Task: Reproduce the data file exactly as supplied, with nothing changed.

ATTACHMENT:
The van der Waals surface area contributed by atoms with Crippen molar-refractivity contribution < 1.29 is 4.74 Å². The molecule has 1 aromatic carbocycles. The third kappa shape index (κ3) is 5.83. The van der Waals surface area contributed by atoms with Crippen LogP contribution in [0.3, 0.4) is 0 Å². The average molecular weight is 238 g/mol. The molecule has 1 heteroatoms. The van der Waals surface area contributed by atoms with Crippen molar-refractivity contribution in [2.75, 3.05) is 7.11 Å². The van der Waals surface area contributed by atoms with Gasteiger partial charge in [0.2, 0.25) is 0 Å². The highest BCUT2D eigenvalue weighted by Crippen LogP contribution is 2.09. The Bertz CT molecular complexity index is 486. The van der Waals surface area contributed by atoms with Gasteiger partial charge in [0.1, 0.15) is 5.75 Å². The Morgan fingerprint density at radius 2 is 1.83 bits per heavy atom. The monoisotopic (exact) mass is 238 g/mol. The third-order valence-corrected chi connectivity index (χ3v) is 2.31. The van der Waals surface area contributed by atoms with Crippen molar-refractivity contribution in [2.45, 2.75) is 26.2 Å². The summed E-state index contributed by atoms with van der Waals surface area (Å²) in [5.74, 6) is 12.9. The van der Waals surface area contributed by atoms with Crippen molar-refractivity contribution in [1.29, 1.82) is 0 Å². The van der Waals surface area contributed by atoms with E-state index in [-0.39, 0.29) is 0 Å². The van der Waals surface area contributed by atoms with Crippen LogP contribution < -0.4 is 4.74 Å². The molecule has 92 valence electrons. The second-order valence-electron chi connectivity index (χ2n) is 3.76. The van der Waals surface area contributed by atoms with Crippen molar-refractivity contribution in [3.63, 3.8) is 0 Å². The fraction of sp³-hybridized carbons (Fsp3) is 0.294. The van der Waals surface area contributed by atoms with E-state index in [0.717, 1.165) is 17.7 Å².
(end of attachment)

The van der Waals surface area contributed by atoms with Crippen molar-refractivity contribution < 1.29 is 4.74 Å². The molecule has 1 aromatic carbocycles. The third kappa shape index (κ3) is 5.83. The van der Waals surface area contributed by atoms with Crippen LogP contribution in [0.3, 0.4) is 0 Å². The average molecular weight is 238 g/mol. The molecule has 1 heteroatoms. The van der Waals surface area contributed by atoms with Crippen molar-refractivity contribution in [2.75, 3.05) is 7.11 Å². The van der Waals surface area contributed by atoms with Gasteiger partial charge in [0.2, 0.25) is 0 Å². The highest BCUT2D eigenvalue weighted by Crippen LogP contribution is 2.09. The Bertz CT molecular complexity index is 486. The van der Waals surface area contributed by atoms with Gasteiger partial charge in [0.1, 0.15) is 5.75 Å². The Morgan fingerprint density at radius 2 is 1.83 bits per heavy atom. The monoisotopic (exact) mass is 238 g/mol. The third-order valence-corrected chi connectivity index (χ3v) is 2.31. The van der Waals surface area contributed by atoms with Crippen molar-refractivity contribution in [2.45, 2.75) is 26.2 Å². The summed E-state index contributed by atoms with van der Waals surface area (Å²) in [5.74, 6) is 12.9. The van der Waals surface area contributed by atoms with Crippen molar-refractivity contribution in [1.29, 1.82) is 0 Å². The van der Waals surface area contributed by atoms with E-state index in [-0.39, 0.29) is 0 Å². The van der Waals surface area contributed by atoms with Crippen LogP contribution < -0.4 is 4.74 Å². The molecule has 92 valence electrons. The second-order valence-electron chi connectivity index (χ2n) is 3.76. The van der Waals surface area contributed by atoms with Crippen molar-refractivity contribution in [3.63, 3.8) is 0 Å². The fraction of sp³-hybridized carbons (Fsp3) is 0.294. The van der Waals surface area contributed by atoms with E-state index in [0.717, 1.165) is 17.7 Å².